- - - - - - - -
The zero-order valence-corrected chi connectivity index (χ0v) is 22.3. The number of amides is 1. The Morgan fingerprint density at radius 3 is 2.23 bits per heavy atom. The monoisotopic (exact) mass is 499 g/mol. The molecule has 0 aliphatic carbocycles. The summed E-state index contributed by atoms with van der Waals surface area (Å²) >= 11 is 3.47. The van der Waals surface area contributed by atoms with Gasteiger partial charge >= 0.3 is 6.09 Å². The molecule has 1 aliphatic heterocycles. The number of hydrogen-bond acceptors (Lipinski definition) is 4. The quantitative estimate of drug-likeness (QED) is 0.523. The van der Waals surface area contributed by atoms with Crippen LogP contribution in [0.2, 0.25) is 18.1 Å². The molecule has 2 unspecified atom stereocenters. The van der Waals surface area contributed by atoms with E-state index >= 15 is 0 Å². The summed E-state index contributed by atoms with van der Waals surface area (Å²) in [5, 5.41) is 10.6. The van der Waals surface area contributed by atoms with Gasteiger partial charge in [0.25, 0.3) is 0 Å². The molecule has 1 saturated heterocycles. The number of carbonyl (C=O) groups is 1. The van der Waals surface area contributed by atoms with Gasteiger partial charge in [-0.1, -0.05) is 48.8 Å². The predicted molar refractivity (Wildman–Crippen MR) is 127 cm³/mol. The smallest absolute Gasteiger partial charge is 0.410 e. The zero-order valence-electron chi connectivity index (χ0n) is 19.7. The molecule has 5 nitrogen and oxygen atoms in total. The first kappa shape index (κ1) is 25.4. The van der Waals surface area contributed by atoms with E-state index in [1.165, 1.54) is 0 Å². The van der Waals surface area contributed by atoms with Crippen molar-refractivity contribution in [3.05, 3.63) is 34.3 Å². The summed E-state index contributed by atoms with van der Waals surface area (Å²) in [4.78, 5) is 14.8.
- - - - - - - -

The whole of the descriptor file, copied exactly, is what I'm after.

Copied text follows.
The zero-order valence-corrected chi connectivity index (χ0v) is 22.3. The number of amides is 1. The Morgan fingerprint density at radius 3 is 2.23 bits per heavy atom. The monoisotopic (exact) mass is 499 g/mol. The molecule has 0 aliphatic carbocycles. The summed E-state index contributed by atoms with van der Waals surface area (Å²) >= 11 is 3.47. The van der Waals surface area contributed by atoms with Gasteiger partial charge >= 0.3 is 6.09 Å². The molecule has 1 aliphatic heterocycles. The number of hydrogen-bond acceptors (Lipinski definition) is 4. The quantitative estimate of drug-likeness (QED) is 0.523. The van der Waals surface area contributed by atoms with Crippen LogP contribution in [0.2, 0.25) is 18.1 Å². The molecule has 2 unspecified atom stereocenters. The van der Waals surface area contributed by atoms with E-state index >= 15 is 0 Å². The summed E-state index contributed by atoms with van der Waals surface area (Å²) in [5, 5.41) is 10.6. The van der Waals surface area contributed by atoms with Gasteiger partial charge in [0.25, 0.3) is 0 Å². The molecule has 1 saturated heterocycles. The number of carbonyl (C=O) groups is 1. The van der Waals surface area contributed by atoms with Gasteiger partial charge in [-0.1, -0.05) is 48.8 Å². The predicted molar refractivity (Wildman–Crippen MR) is 127 cm³/mol. The smallest absolute Gasteiger partial charge is 0.410 e. The zero-order valence-electron chi connectivity index (χ0n) is 19.7. The molecule has 5 nitrogen and oxygen atoms in total. The first kappa shape index (κ1) is 25.4. The van der Waals surface area contributed by atoms with E-state index in [1.165, 1.54) is 0 Å². The van der Waals surface area contributed by atoms with Crippen molar-refractivity contribution in [3.05, 3.63) is 34.3 Å². The summed E-state index contributed by atoms with van der Waals surface area (Å²) in [4.78, 5) is 14.8.